However, it cannot be denied that winds of change are blowing lately in many European governments, particularly interested in reducing their public debt by increasing their tax revenue. But will the large financial and business lobbies allow substantial changes in their play field? Or are possible changes once again to be limited to the “small fish” only? Possibly, some of these questions begin to be clarified during the next G-8 summit, where it is expected that new measures against tax havens and offshore secrecy may be proposed.

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Offshore leaks: tax havens once more on the spotlight

“Offshore leaks” is the name of a new scandal referred to tax havens, which spread through the Internet in the last few days. In this article, we’ll try to make a brief summary of the facts known so far.

The facts:

Who has disseminated the information?

The “International Consortium of Investigative Journalists” (ICIJ), an organization of more than 160 journalists in 60 countries. The purpose of this consortium is to promote cross-border investigative journalism. For the dissemination of the material obtained, the agency collaborates with various TV channels and newspapers around the world: BBC World Service and BBC World TV, the International Herald Tribune, Le Monde (France), El Mundo (Spain), Trouw (Netherlands) , El Pais (Spain), Folha de Sao Paulo (Brasl), Le Soir (Belgium), Novaya Gazeta (Russia), the South China Morning Post (Hong Kong), Stern (Germany), The Guardian (UK), The Sunday Times (UK), Proceso (Mexico), the Huffington Post (USA), The Age (Australia) and The Sydney Morning Herald (Australia).

What information about tax havens does the consortium have?

They claim to have access to data of about 130,000 individuals and legal entities conducting business or investments through tax havens and 122,000 offshore companies related thereto. The resulting material consists of approximately 2.5 million files, including four major databases, plus hundreds of thousands of text documents and pdf files. In total, about 260 gigabytes of information. The documentation contains names of individuals and companies from over 170 countries.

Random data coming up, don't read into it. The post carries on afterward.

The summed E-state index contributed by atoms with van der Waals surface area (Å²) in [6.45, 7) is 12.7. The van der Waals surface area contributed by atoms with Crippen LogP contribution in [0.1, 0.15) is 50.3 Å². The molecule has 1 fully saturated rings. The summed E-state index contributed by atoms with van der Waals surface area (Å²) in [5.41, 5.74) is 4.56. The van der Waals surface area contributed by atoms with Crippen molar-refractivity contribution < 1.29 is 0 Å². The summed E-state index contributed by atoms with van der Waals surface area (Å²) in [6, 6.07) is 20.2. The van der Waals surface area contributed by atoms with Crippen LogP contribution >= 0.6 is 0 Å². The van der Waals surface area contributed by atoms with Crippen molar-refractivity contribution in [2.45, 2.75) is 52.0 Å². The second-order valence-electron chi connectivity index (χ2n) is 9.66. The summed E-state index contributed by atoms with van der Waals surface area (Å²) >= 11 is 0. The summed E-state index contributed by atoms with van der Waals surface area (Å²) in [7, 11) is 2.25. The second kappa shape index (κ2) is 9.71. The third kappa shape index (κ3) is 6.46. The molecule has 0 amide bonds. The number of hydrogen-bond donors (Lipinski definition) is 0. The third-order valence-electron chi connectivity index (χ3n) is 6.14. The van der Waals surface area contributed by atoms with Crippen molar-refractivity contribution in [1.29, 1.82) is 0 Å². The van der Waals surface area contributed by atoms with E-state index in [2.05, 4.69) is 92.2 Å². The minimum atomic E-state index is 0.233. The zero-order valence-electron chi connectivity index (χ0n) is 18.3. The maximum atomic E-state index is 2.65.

Who is in the listings?

Among many ordinary citizens, the listings also contain names of prominent businessmen, politicians and their families. Some of the names which have become known by now are Jean-Jacques Augier (the treasurer of the election campaign and personal friend of President François Hollande), the new Prime Minister of Georgia Bidzina Ivanishvili, the President of Azerbaijan Ilham Aliyev, the daughter of the former Philippine dictator Ferdinand Marcos, Maria Imelda Marcos Manotoc, and the sons of previous President of Colombia Alvaro Uribe, among many others.

How has this information been obtained?

As per the consortium’s informations, the research began with a hard disk mailed anonymously to their editorial office. This hard drive contained data from two major offshore service providers, of which the names have not been confirmed, and apparently had been subtracted by some of their employees. Most of the information is related to the jurisdiction of the British Virgin Islands (BVI), and thus it is assumed that the data come from that country. However, other jurisdictions such as Singapore are also involved.

As the consortium has informed, The classification work was extremely complex, and it was necessary to use highly sophisticated electronic and optical means for analysing the large amount of documentation available and to find the transactions related to prominent public figures.

Clearly, the “offshore leaks” case will put tax havens once again in the spotlight and may trigger possible regulatory changes or new campaigns against offshore secrecy. Therefore, it will be of utmost interest to track the events in the coming months, particularly in what concerns the British crown dependencies.

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Tax Havens - Investigating International Finance

Tax havens are used by wealthy individuals and companies to shift large sums of money around the world in secret, which costs governments billions in tax revenue.
Critical video by the new economics foundation addressing tax evasion and tax avoidance issues.